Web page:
PHOENIX — A federal judge refused late Tuesday to block a scheduled hearing today by the Board of Executive Clemency on the fate of convicted murderer Edward Schad.

The attorney for Schad and another inmate on death row presented testimony Tuesday from former board members who said their votes to recommend clemency in two prior high-profile cases resulted in Gov. Jan Brewer refusing to reappoint them.

Attorney Kelley Henry said Scott Smith, now the governor’s chief of staff, was sending a message to all board members that Brewer did not want such cases dropped in her lap.

But Judge Roslyn Silver had said all that may ultimately be irrelevant, citing testimony from the three current board members who were asked about the upcoming hearing.

“All the board members have said they would vote their conscience and have not been threatened,’’ the judge said.

Today’s hearing is a precursor to Schad’s scheduled execution next Wednesday, after his conviction for the 1978 murder of Bisbee resident Lorimer Grove.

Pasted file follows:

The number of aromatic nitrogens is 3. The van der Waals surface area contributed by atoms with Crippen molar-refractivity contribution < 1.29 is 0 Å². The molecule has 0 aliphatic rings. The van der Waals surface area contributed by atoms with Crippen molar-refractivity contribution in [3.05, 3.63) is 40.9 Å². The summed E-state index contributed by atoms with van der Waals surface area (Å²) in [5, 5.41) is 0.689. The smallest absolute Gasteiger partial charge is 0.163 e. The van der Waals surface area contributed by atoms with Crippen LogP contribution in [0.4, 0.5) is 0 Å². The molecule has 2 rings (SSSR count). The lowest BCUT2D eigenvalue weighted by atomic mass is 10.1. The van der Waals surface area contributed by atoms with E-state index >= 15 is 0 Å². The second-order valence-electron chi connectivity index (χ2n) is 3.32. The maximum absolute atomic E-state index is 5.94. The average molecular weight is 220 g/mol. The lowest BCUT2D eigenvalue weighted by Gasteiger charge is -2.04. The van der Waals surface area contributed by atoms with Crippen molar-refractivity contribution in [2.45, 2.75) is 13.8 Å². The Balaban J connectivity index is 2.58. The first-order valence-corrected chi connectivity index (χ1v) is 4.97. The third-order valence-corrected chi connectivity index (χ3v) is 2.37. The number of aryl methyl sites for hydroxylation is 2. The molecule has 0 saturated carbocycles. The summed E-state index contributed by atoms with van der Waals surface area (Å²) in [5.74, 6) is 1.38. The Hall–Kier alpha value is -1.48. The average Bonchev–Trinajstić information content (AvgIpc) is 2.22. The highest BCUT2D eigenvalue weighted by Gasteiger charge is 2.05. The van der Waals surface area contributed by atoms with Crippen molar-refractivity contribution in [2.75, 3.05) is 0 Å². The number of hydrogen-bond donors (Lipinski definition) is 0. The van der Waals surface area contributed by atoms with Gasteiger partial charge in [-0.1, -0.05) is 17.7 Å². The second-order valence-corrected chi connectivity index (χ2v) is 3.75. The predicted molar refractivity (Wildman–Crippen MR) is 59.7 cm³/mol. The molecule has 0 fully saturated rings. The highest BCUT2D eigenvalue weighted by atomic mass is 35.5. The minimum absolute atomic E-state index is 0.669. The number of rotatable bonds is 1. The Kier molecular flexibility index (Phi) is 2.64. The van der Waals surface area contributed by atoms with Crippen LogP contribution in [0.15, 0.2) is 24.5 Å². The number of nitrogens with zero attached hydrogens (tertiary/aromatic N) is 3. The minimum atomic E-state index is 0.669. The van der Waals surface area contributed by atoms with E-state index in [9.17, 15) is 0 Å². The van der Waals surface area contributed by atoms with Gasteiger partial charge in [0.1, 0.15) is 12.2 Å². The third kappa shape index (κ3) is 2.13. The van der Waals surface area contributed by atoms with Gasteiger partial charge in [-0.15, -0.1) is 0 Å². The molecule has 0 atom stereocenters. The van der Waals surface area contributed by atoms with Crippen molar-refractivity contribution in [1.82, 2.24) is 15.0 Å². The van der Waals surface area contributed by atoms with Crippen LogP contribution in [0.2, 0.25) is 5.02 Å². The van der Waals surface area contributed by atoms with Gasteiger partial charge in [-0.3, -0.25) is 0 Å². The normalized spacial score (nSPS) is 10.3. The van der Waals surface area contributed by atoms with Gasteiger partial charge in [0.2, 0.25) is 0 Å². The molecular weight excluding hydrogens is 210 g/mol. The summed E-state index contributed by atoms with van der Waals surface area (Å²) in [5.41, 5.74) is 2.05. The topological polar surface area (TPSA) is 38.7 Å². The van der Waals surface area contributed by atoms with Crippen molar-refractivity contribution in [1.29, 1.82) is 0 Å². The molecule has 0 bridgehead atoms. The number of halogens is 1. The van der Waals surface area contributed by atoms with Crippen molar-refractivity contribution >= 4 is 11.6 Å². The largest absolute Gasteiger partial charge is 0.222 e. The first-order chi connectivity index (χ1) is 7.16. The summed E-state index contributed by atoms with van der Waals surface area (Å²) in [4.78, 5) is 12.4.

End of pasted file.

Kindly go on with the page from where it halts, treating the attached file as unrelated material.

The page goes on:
Silver’s ruling also affects an upcoming clemency hearing for Robert Glen Jones Jr., scheduled to be executed later this month.

Henry tried to show that the Governor’s Office has exerted improper — and illegal — influence, at least on prior board members, and that the current members were aware that Brewer was watching.

What’s behind all that, Henry said, is that Arizona law allows a governor to commute a death sentence only if the board makes such a recommendation. Any pressure on the board to vote against commutation, she said, means the governor is spared having to make that decision.

And that “arm twisting,” Henry said, violates the rights of those seeking clemency.

Part of her case came from testimony and affidavits from Marilyn Wilkens, named to the board in 2010 to fill out a vacancy that expired in 2011.

Wilkens said in a reappointment interview that Smith shook his finger at her and, “almost yelling at me,” told her she voted to let a sex offender go.

But Assistant Attorney General Kelly Gillian-Gibson told Silver the vote for clemency in that case was unanimous, and others who voted for clemency are still on the board.